There is a lot of information out there about coronavirus and it can be confusing to know where you stand as an employee. The below information is to clear up any uncertainty and to make sure you know your rights at work on this issue, and what to do if you have contracted the illness, or if your employer asks you to stay home due to your own health or that of your colleagues.
What to do if you’re unwell
First of all, if you have symptoms, including fever and/or acute respiratory infection (shortness of breath or cough) you should call (not visit) your GP or ring the national Coronavirus Health Information Hotline on 1800 020 080. You can find up-to-date information on quarantine requirements and a 24/7 hotline on the Department of Health’s website here.
Your rights as an employee – permanent staff
Employers have a duty to provide and maintain a working environment that is safe and without risks to the health of employees. This includes identifying risks to health or safety associated with potential exposure to the coronavirus.
With this in mind, employers may request that you stay home or seek medical clearance before returning to work (for example, because you have recently travelled through mainland China, or have been in close contact with someone with the virus). However, they must continue to pay you and you are not required to take sick leave or any other form of leave. Of course, if you are subsequently diagnosed with coronavirus, that’s what your sick leave entitlements are for, so you would take sick leave, just as you would if you contracted the flu.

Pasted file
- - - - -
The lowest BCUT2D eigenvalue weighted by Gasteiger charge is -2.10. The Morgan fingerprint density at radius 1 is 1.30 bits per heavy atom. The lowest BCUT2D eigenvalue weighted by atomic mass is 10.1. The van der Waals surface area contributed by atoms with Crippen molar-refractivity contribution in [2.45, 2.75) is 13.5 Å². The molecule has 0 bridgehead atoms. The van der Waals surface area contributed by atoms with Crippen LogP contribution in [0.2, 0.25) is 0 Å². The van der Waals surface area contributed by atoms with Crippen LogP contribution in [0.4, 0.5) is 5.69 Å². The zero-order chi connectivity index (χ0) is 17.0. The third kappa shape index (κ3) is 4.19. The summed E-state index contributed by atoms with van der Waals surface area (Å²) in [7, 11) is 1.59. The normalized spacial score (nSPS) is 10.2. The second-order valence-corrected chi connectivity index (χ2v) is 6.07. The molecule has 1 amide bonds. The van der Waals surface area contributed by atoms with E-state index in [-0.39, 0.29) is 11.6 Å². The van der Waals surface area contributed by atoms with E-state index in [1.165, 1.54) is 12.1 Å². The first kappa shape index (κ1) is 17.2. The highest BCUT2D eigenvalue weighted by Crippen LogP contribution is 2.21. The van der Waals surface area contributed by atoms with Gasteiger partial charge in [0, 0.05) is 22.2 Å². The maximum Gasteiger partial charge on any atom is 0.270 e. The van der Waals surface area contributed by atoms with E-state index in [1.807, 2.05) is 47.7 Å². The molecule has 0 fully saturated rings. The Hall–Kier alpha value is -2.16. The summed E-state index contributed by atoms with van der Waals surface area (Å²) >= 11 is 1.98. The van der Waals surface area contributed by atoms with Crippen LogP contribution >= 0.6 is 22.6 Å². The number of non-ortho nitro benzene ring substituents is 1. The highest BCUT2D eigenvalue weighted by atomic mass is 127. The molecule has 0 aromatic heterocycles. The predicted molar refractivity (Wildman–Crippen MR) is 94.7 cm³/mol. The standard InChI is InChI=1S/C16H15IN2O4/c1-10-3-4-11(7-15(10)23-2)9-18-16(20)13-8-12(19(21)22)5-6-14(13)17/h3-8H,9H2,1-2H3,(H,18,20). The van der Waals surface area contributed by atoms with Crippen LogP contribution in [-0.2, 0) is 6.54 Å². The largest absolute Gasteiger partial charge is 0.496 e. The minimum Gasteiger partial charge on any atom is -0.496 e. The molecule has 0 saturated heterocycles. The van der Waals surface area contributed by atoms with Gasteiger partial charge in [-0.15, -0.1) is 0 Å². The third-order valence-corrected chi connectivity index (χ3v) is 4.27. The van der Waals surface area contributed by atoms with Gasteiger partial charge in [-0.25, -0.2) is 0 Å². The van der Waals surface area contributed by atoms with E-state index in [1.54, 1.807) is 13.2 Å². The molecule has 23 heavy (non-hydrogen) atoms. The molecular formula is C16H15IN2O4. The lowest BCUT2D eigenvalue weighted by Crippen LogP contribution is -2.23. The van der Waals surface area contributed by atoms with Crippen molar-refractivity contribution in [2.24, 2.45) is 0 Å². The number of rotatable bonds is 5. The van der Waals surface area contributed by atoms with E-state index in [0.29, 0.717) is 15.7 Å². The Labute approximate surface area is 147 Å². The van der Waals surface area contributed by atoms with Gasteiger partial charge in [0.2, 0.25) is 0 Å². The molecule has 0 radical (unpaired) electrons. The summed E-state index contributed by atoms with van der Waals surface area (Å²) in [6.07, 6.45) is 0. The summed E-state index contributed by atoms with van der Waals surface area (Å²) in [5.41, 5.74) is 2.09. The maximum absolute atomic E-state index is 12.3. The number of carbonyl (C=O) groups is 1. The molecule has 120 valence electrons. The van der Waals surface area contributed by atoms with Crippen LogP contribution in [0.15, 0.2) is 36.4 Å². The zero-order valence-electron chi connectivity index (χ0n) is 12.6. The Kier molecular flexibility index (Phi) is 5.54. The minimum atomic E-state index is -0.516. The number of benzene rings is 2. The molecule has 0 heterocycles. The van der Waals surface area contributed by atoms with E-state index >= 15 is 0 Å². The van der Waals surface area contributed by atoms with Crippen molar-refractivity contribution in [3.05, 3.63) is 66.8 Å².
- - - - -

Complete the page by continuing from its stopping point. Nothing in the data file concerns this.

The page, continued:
Similarly, if someone else at work has contracted coronavirus and the employer reacts by asking other staff (or all staff) to remain home, they are required to continue paying you as per your
employment agreement and you are not required to take any form of leave.
What if a family member becomes unwell?
First, if a family member becomes unwell, you should get tested yourself. If you need to look after a family member or a member of your household who is sick with coronavirus, or suffering an unexpected emergency, you are entitled to take paid carer’s leave.
What if I am a casual worker?
All of the above applies to a casual worker, except that casual workers do not generally have an entitlement to sick leave. If a member of your family or household becomes unwell, casual workers are entitled to two days of unpaid carers leave.
What else is the union doing?
We are pushing for 2 weeks of additional sick leave to be available to all workers who are diagnosed with coronavirus, regardless of whether they are full-time, part-time or casual workers. While the Federal Government has so far refused to act on this call to action, we will continue to lobby all sides of politics to address the issue.
I hope this information is useful. If you believe your employer is acting contrary to the above advice, you should contact the Australian Services Union at email@example.com or on 03 9342 3300 and we will support you through the situation.
By your side,
Australian Services Union
Victorian Private Sector Branch